Hawking radiation increases in magnitude as the notional temperature of a black hole increases. Sadly, this temperature decreases with increasing mass.
According to http://en.wikipedia.org/wiki/Hawking_radiation, a one-solar-mass black hole has a notional temperature of 60 nanokelvin (moderately cold), so it acquires mass faster by absorbing cosmic background radiation than it loses it by Hawking radiation. The break-even point is one lunar mass, around 1e22 kilograms. Less massive than that, and the black hole is hotter, and evaporation is faster than the absorption of cosmic background. More massive, and it is slower...
There are formulas for calculating this stuff. The last 85 tonnes will evaporate in about 5ms...
...for this radiation?
85 tonnes worth of energy in 5 ms would be a heck of a bang.
Indeed it would be a big bang but the sun produces energy equivalent to 4.2 million tonnes of mass every second so 21000 tonnes every 5ms - of course that's spread over a much large spacial volume
I may be wrong (I often am), but...
I thought the accretion disc was only present while the black hole was 'feeding'. And black holes have periods of feeding and not feeding depending on how much material is close enough to be devoured. When not feeding, there is no accretion disc and therefore it will cool, and/or when less is being devoured then the accretion disc will be less/cooler and star formation can occur. So the galaxy is not doomed at all.
But then I also though every galaxy had a black hole at it's core, so what do I know!
I don't get why after the black hole warms its galaxy above star-formation temperature but then switches off (when it pretty ma!uch stops growing and eating gas), the gas doesn't cool down and start making stars after all.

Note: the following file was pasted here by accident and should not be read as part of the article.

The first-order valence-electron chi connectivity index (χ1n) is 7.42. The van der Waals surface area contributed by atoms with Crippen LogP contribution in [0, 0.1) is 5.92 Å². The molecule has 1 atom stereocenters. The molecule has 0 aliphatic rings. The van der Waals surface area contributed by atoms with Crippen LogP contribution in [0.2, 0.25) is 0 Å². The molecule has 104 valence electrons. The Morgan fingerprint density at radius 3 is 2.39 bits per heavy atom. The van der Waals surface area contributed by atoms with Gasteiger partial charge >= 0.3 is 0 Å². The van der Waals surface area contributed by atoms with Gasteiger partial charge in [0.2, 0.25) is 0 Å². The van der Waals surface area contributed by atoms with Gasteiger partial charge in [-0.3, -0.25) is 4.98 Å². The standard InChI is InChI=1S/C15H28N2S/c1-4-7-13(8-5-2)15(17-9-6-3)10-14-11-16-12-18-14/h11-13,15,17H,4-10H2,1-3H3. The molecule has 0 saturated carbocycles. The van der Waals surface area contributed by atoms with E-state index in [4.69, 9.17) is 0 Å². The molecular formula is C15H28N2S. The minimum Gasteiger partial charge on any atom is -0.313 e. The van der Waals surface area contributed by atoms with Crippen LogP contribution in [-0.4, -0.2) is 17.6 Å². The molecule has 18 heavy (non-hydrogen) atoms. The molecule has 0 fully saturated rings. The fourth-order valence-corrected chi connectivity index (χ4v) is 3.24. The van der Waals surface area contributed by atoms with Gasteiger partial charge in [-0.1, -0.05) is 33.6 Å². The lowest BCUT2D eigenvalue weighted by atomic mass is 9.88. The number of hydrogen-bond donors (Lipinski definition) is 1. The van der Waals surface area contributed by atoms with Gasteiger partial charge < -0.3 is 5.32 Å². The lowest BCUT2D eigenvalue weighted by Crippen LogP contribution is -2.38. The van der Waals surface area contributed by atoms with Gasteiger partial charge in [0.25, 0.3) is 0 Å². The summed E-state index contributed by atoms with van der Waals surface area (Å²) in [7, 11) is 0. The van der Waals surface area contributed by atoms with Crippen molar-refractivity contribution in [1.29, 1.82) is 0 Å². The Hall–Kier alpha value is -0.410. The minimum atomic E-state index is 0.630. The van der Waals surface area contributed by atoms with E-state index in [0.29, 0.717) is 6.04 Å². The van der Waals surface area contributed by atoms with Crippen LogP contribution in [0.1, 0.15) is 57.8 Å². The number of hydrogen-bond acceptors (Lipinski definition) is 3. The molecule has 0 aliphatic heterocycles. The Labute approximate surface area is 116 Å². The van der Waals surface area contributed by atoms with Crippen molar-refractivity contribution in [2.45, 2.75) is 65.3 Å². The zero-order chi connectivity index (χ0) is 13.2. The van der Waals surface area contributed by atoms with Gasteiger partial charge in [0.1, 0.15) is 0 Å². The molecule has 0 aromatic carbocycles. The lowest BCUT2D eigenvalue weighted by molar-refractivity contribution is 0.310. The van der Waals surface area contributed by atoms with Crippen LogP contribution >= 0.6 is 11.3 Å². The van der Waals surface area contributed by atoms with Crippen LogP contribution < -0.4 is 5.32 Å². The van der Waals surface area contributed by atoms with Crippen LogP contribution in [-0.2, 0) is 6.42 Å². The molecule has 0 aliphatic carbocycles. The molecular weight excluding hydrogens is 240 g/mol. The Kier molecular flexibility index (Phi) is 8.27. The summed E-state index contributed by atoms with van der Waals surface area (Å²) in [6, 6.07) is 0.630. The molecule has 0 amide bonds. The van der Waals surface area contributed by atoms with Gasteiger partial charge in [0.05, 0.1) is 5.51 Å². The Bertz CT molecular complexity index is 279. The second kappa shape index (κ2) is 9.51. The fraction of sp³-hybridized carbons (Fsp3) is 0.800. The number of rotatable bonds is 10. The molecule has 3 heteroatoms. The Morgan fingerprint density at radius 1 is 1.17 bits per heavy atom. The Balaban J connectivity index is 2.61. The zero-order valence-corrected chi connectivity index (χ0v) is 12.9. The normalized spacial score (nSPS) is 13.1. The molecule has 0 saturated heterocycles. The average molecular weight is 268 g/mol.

Or does the black hole in fact eat all of the mass in the galaxy, gas and all? Being in orbit around a black hole at long range, as the gas is, isn't dangerous... unless matter falls into the black hole from outside and increases its mass. Then, without changing course, you're in a less safe orbit - and so on...
As always - why are we talking about it on this site? Why not (Very) Bad (News) Astronomy?
... but oooooh, look at the pretty colourful picture! All the swirly things, the twinky stars, the fake purple and blue bits. Ain't that pretty...
But why is it getting bigger/closer?
< plonks head back in sand>
Firstly, this research seems to ignore the fact that the galaxy size and black hole mass are closely correlated. They have found that each galaxy has a supermassive black hole of about one thousandth the mass of its parent.
Secondly, even if the galaxy was too hot for star formation for some period of time, all that gaseous hydrogen does not just disappear, in fact it stays there, in warm lumps presumably. Once the galaxy approaches "death" as dramatically reported here, it will again be cold enough for star formation.
A low-quality research finding of dubious accuracy.
The conclusion says that because stars do not renew themselves, the black hole itself brings its own doom.
Star renewal is completely irrelevant to the fate of the black hole.
Whether the particles and star dust are accreting into stars or not, the total amount of matter available to the black hole does not change.
There is neither more nor less matter to swallow for the black hole whether it prevents stars from forming or not (ok, there a tiny bit less as some dust will stray from the galaxy while stars would be less likely to, but that's negligible).
The black hole will still die some day because of Hawking radiation, but neither slower nor faster than if it swallowed a galaxy of aggregated dust (stars) instead of the same galaxy made of unaggregated dust.
This article explains to me how the jet streams of matter from black holes help create new stars: The matter is jetted off into the nice cool area tangent to the primary disc plane, and comes back and forms/etc to join the party.
Whom to trust the University professors of the horde O´Commentards..... tough choice... tough choice.
This explains the Fermi paradox nicely. Advanced civilizations that could not progress enough to exit their galaxies and avoid the gamma ray roasting are long gone as their old galaxies' supermassive black holes got to behemoth oven size. And the odds of a civilization sufficiently advanced as to exit a galaxy are how much? The Drake equation omits this parsing effect.
Nature has a way of recyling itself, from rotting plants to exploding suns.
So it stands to reason 'black holes' do too. Now the timeframe in which this happens may be truly galactic, but methinks it unlikely something would suck up a galaxy worth of mass and then just lie there untill the end of time.
What goes up must come down.